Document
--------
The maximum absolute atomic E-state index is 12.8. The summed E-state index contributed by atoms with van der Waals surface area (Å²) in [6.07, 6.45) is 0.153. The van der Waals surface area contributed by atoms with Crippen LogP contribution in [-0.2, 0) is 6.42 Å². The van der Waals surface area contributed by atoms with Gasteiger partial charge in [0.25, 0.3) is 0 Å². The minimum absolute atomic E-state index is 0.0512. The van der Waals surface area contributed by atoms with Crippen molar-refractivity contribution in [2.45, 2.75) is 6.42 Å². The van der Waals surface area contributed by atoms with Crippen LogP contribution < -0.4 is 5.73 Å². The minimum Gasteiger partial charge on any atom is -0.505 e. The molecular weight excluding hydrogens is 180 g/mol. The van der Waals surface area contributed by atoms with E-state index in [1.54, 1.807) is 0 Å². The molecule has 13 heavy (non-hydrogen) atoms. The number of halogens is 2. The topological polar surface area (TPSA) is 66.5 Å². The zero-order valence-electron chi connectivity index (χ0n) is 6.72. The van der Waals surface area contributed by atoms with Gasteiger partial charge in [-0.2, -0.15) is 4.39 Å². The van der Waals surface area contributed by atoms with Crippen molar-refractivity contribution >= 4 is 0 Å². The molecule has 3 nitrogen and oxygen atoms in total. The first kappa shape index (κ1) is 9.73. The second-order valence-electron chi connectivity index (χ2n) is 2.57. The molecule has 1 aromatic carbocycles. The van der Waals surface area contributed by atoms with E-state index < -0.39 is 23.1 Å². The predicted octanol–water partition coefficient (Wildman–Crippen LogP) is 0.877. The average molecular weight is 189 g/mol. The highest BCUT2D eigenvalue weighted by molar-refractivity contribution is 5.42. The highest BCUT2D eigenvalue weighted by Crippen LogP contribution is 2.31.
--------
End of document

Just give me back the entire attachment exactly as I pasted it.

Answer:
The maximum absolute atomic E-state index is 12.8. The summed E-state index contributed by atoms with van der Waals surface area (Å²) in [6.07, 6.45) is 0.153. The van der Waals surface area contributed by atoms with Crippen LogP contribution in [-0.2, 0) is 6.42 Å². The van der Waals surface area contributed by atoms with Gasteiger partial charge in [0.25, 0.3) is 0 Å². The minimum absolute atomic E-state index is 0.0512. The van der Waals surface area contributed by atoms with Crippen molar-refractivity contribution in [2.45, 2.75) is 6.42 Å². The van der Waals surface area contributed by atoms with Crippen LogP contribution < -0.4 is 5.73 Å². The minimum Gasteiger partial charge on any atom is -0.505 e. The molecular weight excluding hydrogens is 180 g/mol. The van der Waals surface area contributed by atoms with E-state index in [1.54, 1.807) is 0 Å². The molecule has 13 heavy (non-hydrogen) atoms. The number of halogens is 2. The topological polar surface area (TPSA) is 66.5 Å². The zero-order valence-electron chi connectivity index (χ0n) is 6.72. The van der Waals surface area contributed by atoms with Gasteiger partial charge in [-0.2, -0.15) is 4.39 Å². The van der Waals surface area contributed by atoms with Crippen molar-refractivity contribution >= 4 is 0 Å². The molecule has 3 nitrogen and oxygen atoms in total. The first kappa shape index (κ1) is 9.73. The second-order valence-electron chi connectivity index (χ2n) is 2.57. The molecule has 1 aromatic carbocycles. The van der Waals surface area contributed by atoms with E-state index < -0.39 is 23.1 Å². The predicted octanol–water partition coefficient (Wildman–Crippen LogP) is 0.877. The average molecular weight is 189 g/mol. The highest BCUT2D eigenvalue weighted by molar-refractivity contribution is 5.42. The highest BCUT2D eigenvalue weighted by Crippen LogP contribution is 2.31.